In its edition of 12 April, the Berlin weekly Jungle World reports about a soccer match in Hamburg earlier this month between FC St Pauli and the Chemnitz FC.
During the match Chemnitz supporters chanted racist and anti-Semitic slogans such as "Galatasary, we hate Turkey" or "We’re building a subway from St. Pauli to Auschwitz"…. The head of security for FC St. Pauli spoke of "60 to 70 right-wing radicals". He says he was himself called a "Jewish pig" by fans in the Chemnitz rooting section.
Galatasaray is Turkey’s most famous soccer team. The chant "Galatasaray, we hate Turkey" (which rhymes in German) was seemingly in honor of the large number of Hamburg residents who are of Turkish origins. As touched upon in "A Grim Record (Racist Violence in Brandenburg)", it is standard practice for German authorities to classify racist groups or the perpetrators of racist violence as "right-wing".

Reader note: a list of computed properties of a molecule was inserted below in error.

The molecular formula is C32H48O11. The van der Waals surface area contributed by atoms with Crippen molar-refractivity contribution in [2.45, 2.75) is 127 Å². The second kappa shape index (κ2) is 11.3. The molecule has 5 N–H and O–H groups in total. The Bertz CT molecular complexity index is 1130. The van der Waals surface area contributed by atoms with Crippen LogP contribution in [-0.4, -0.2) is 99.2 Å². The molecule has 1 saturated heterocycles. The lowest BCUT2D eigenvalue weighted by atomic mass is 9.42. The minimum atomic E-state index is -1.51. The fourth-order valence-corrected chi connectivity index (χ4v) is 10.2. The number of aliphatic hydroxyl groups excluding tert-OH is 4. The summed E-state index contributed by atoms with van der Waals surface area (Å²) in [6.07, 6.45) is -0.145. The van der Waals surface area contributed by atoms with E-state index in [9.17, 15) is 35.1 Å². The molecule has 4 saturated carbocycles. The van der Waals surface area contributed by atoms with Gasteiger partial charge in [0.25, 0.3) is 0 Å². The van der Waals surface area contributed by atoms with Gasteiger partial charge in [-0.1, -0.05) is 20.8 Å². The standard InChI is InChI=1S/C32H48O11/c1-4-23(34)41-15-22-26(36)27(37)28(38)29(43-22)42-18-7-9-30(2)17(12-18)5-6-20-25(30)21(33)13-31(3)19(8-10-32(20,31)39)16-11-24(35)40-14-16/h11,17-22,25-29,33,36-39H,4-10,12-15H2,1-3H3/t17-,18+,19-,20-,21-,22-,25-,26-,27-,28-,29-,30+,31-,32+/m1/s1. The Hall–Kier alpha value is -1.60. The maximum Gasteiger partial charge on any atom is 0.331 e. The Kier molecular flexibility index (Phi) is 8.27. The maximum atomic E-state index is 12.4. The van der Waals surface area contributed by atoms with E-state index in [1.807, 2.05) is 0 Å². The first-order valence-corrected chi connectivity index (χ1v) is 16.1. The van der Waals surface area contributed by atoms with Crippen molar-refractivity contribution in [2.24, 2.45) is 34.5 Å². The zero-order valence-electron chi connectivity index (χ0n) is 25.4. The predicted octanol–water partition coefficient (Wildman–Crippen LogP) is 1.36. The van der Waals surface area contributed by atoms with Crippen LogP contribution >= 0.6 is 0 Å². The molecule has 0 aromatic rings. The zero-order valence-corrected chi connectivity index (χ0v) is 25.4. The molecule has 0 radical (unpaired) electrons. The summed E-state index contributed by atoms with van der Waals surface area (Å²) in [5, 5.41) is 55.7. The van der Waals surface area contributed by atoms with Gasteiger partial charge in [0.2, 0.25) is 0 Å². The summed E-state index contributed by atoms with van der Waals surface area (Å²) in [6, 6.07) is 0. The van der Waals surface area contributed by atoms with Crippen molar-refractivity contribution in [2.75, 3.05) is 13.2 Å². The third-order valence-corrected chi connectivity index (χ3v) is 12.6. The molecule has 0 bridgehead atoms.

The incidents at the St. Pauli-Chemnitz match follow another incident at a match in Halle in early March, during which Ade Ogungbure, an African player on the Sachsen Leipzig squad, was serenaded by chants of "Uh, uh, uh" – supposed to resemble the grunting of an ape – whenever he touched the ball.
As discussed in "No Place to Go", German passport law permits German authorities to prevent German citizens from traveling abroad. Such provisions have sometimes been used to prevent German "hooligans" — the borrowed British term undoubtedly does not do justice to the specificity of the neo-Nazi currents among German soccer fandom — from attending matches in other countries. But what will one do with the same during the World Cup that begins in Germany in less than two months? Require them to go abroad?
- April 23rd, 2006